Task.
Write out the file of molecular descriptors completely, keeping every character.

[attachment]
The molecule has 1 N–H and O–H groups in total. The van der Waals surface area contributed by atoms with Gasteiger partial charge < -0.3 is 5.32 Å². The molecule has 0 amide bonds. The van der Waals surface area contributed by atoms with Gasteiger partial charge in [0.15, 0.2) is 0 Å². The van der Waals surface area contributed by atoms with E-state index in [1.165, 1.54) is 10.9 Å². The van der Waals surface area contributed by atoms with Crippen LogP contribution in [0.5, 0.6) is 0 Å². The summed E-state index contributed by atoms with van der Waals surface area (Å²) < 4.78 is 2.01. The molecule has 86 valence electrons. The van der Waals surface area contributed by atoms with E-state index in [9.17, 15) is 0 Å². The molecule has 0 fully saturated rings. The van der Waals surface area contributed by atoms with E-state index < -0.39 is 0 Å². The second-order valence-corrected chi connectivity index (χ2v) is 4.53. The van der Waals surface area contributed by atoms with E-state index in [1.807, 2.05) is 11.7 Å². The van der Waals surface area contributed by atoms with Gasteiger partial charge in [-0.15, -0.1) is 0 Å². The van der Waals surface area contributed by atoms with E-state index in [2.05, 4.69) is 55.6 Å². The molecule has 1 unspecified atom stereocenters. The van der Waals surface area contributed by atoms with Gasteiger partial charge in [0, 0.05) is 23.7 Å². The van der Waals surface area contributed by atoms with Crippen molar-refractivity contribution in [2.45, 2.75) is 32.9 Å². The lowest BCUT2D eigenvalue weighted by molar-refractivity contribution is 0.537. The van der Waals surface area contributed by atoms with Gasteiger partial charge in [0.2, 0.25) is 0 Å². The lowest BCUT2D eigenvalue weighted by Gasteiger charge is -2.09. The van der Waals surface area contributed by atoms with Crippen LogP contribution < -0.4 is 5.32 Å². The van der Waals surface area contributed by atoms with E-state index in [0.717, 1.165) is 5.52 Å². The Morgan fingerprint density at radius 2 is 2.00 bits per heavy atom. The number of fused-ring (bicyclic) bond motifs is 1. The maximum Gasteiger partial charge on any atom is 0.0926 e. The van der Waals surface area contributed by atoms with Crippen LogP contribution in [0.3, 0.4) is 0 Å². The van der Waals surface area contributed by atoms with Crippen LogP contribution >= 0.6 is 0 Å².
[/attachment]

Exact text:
The molecule has 1 N–H and O–H groups in total. The van der Waals surface area contributed by atoms with Gasteiger partial charge < -0.3 is 5.32 Å². The molecule has 0 amide bonds. The van der Waals surface area contributed by atoms with Gasteiger partial charge in [0.15, 0.2) is 0 Å². The van der Waals surface area contributed by atoms with E-state index in [1.165, 1.54) is 10.9 Å². The van der Waals surface area contributed by atoms with Crippen LogP contribution in [0.5, 0.6) is 0 Å². The summed E-state index contributed by atoms with van der Waals surface area (Å²) < 4.78 is 2.01. The molecule has 86 valence electrons. The van der Waals surface area contributed by atoms with E-state index in [9.17, 15) is 0 Å². The molecule has 0 fully saturated rings. The van der Waals surface area contributed by atoms with E-state index < -0.39 is 0 Å². The second-order valence-corrected chi connectivity index (χ2v) is 4.53. The van der Waals surface area contributed by atoms with E-state index in [1.807, 2.05) is 11.7 Å². The van der Waals surface area contributed by atoms with Gasteiger partial charge in [-0.15, -0.1) is 0 Å². The van der Waals surface area contributed by atoms with E-state index in [2.05, 4.69) is 55.6 Å². The molecule has 1 unspecified atom stereocenters. The van der Waals surface area contributed by atoms with Gasteiger partial charge in [0, 0.05) is 23.7 Å². The van der Waals surface area contributed by atoms with Crippen molar-refractivity contribution in [2.45, 2.75) is 32.9 Å². The lowest BCUT2D eigenvalue weighted by molar-refractivity contribution is 0.537. The van der Waals surface area contributed by atoms with Gasteiger partial charge in [0.2, 0.25) is 0 Å². The lowest BCUT2D eigenvalue weighted by Gasteiger charge is -2.09. The van der Waals surface area contributed by atoms with Crippen LogP contribution < -0.4 is 5.32 Å². The van der Waals surface area contributed by atoms with E-state index in [0.717, 1.165) is 5.52 Å². The Morgan fingerprint density at radius 2 is 2.00 bits per heavy atom. The number of fused-ring (bicyclic) bond motifs is 1. The maximum Gasteiger partial charge on any atom is 0.0926 e. The van der Waals surface area contributed by atoms with Crippen LogP contribution in [0.3, 0.4) is 0 Å². The van der Waals surface area contributed by atoms with Crippen LogP contribution >= 0.6 is 0 Å².